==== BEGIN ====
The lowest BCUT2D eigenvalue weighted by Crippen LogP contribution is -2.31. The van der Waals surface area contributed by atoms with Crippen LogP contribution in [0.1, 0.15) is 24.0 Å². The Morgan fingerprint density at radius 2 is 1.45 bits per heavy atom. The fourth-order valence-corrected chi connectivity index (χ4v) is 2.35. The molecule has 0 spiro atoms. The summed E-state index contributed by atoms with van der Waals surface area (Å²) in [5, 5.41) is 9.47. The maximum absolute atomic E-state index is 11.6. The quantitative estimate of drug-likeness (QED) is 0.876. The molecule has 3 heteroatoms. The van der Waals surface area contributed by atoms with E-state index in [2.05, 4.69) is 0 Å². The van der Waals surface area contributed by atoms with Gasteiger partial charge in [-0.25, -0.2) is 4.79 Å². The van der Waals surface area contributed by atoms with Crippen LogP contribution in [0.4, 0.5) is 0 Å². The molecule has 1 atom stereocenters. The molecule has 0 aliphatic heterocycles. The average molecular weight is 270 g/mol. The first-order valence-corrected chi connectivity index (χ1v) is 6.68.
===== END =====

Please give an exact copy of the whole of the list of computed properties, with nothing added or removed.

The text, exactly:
The lowest BCUT2D eigenvalue weighted by Crippen LogP contribution is -2.31. The van der Waals surface area contributed by atoms with Crippen LogP contribution in [0.1, 0.15) is 24.0 Å². The Morgan fingerprint density at radius 2 is 1.45 bits per heavy atom. The fourth-order valence-corrected chi connectivity index (χ4v) is 2.35. The molecule has 0 spiro atoms. The summed E-state index contributed by atoms with van der Waals surface area (Å²) in [5, 5.41) is 9.47. The maximum absolute atomic E-state index is 11.6. The quantitative estimate of drug-likeness (QED) is 0.876. The molecule has 3 heteroatoms. The van der Waals surface area contributed by atoms with E-state index in [2.05, 4.69) is 0 Å². The van der Waals surface area contributed by atoms with Gasteiger partial charge in [-0.25, -0.2) is 4.79 Å². The van der Waals surface area contributed by atoms with Crippen LogP contribution in [0.4, 0.5) is 0 Å². The molecule has 1 atom stereocenters. The molecule has 0 aliphatic heterocycles. The average molecular weight is 270 g/mol. The first-order valence-corrected chi connectivity index (χ1v) is 6.68.